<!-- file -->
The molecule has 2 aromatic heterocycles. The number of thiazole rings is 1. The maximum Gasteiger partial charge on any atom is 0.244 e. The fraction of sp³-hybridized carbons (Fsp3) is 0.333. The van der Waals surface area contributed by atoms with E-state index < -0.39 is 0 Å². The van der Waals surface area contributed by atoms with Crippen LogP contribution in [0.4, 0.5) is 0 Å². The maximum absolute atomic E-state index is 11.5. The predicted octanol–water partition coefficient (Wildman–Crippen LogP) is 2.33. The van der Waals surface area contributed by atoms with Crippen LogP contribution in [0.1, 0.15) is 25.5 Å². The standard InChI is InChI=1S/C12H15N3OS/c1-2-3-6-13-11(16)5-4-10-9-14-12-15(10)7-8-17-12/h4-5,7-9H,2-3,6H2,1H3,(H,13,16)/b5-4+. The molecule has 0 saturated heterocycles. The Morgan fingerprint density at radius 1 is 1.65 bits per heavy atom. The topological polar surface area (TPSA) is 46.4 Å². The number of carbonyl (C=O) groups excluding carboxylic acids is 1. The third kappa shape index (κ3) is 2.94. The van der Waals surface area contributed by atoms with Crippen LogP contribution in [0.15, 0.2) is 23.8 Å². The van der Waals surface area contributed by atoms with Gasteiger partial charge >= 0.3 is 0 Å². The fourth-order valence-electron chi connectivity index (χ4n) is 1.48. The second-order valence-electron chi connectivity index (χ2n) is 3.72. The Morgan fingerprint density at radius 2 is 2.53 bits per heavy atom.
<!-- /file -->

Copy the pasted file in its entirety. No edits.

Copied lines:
The molecule has 2 aromatic heterocycles. The number of thiazole rings is 1. The maximum Gasteiger partial charge on any atom is 0.244 e. The fraction of sp³-hybridized carbons (Fsp3) is 0.333. The van der Waals surface area contributed by atoms with E-state index < -0.39 is 0 Å². The van der Waals surface area contributed by atoms with Crippen LogP contribution in [0.4, 0.5) is 0 Å². The maximum absolute atomic E-state index is 11.5. The predicted octanol–water partition coefficient (Wildman–Crippen LogP) is 2.33. The van der Waals surface area contributed by atoms with Crippen LogP contribution in [0.1, 0.15) is 25.5 Å². The standard InChI is InChI=1S/C12H15N3OS/c1-2-3-6-13-11(16)5-4-10-9-14-12-15(10)7-8-17-12/h4-5,7-9H,2-3,6H2,1H3,(H,13,16)/b5-4+. The molecule has 0 saturated heterocycles. The Morgan fingerprint density at radius 1 is 1.65 bits per heavy atom. The topological polar surface area (TPSA) is 46.4 Å². The number of carbonyl (C=O) groups excluding carboxylic acids is 1. The third kappa shape index (κ3) is 2.94. The van der Waals surface area contributed by atoms with Crippen LogP contribution in [0.15, 0.2) is 23.8 Å². The van der Waals surface area contributed by atoms with Gasteiger partial charge >= 0.3 is 0 Å². The fourth-order valence-electron chi connectivity index (χ4n) is 1.48. The second-order valence-electron chi connectivity index (χ2n) is 3.72. The Morgan fingerprint density at radius 2 is 2.53 bits per heavy atom.